Physcology

The Brain

We??™ve long known that the brain is an amazing thing, but there are intricate details we overlook. The brain is the most complex ???machine??? in the universe. According to William Calvin (1997), ???it has over 100,000,000,000 nerve cells each with up to one hundred and fifty thousand connections; each cell is connected with twenty-five thousand others???. Each half of the brain controls the other half of the body. The right side of the brain controls our musical talent, fantasy, imagination, and dreams; the left side of the brain controls our math solving ability, logic, and language skills (Calvin 1997). Your brain is the supervisor of your body. It runs the show and controls just about everything you do, even when youre asleep.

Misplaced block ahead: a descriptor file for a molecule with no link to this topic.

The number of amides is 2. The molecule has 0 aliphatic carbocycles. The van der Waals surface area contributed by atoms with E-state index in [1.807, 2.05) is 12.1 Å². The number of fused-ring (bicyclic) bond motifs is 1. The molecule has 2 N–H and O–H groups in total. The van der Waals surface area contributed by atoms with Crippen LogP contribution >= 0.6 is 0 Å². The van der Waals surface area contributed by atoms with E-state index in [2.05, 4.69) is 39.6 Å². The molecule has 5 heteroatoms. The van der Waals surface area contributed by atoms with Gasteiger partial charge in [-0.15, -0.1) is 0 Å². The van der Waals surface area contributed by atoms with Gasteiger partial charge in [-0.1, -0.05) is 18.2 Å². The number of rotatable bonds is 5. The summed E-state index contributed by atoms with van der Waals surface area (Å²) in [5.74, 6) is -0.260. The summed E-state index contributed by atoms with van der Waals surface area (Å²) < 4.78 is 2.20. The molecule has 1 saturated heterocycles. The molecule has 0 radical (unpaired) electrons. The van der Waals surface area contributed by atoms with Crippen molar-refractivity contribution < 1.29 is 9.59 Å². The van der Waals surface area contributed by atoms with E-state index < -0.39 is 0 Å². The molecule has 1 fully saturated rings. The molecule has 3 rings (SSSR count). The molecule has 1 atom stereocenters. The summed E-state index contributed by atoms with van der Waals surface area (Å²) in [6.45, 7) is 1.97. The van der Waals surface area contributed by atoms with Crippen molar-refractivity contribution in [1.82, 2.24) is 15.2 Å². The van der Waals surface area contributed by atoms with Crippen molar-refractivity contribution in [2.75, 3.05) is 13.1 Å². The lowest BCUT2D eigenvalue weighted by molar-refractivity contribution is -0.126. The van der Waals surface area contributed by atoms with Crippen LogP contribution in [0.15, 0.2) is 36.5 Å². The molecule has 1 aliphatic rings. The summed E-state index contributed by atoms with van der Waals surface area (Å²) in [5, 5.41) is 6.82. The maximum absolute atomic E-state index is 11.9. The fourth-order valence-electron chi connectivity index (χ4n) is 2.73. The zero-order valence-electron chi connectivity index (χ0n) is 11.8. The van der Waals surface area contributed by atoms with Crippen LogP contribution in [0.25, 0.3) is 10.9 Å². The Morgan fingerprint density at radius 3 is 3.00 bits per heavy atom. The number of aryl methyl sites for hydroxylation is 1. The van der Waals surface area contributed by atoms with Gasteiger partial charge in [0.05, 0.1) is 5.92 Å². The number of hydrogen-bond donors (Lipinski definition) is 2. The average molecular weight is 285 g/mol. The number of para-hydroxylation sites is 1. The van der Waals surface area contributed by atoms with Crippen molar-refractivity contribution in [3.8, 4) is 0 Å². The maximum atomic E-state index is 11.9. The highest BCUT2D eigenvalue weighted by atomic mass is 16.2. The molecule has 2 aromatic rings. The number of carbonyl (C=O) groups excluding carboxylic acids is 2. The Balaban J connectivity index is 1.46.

Serendip (2005) acknowledges that the brain is made up of three main parts: the cerebrum, the cerebellum, and the brain stem. It is found that ???the cerebrum or cortex is the largest part of the human brain, associated with higher brain function such as thought and action??? (2005). The cerebral cortex is divided into four sections, called lobes: the frontal lobe, parietal lobe, occipital lobe, and temporal lobe. Each lobe has a specific function: the frontal lobe is ???associated with reasoning, planning, parts of speech, movement, emotions, and problem solving???; the parietal lobe is ???associated with movement, orientation, recognition, perception of stimuli???; the occipital lobe is ???associated with visual processing???; and the temporal lobe is ???associated with perception and recognition of auditory stimuli, memory, and speech??? (Serendip 2005). The cerebral cortex is highly wrinkled; fundamentally this makes the brain more efficient, because it can increase the surface area of the brain and the amount of neurons within it. A deep channel divides the cerebrum into two halves, known as the left and right hemispheres. The two hemispheres look mostly symmetrical, however it has been shown that each side functions slightly different than the other. ???The right hemisphere is associated with creativity and the left hemisphere is associated with logic abilities??? (Serendip 2005). The two hemispheres are connected by the corpus callosum. The cerebellum, also known as the ???little brain???, is similar to the cerebrum because it has two hemispheres and has a highly folded surface. This cerebellum is involved in the regulation and coordination of movement, posture, and balance. The limbic system, referred to as the “emotional brain”, is found buried within the cerebrum. This system contains the thalamus, hypothalamus, amygdala, and hippocampus. Underneath the limbic system is the brain stem. This structure is responsible for basic vital life functions such as breathing, heartbeat, and blood pressure. ???Scientists say that this is the ???simplest??™ part of human brain??? (Serendip 2005).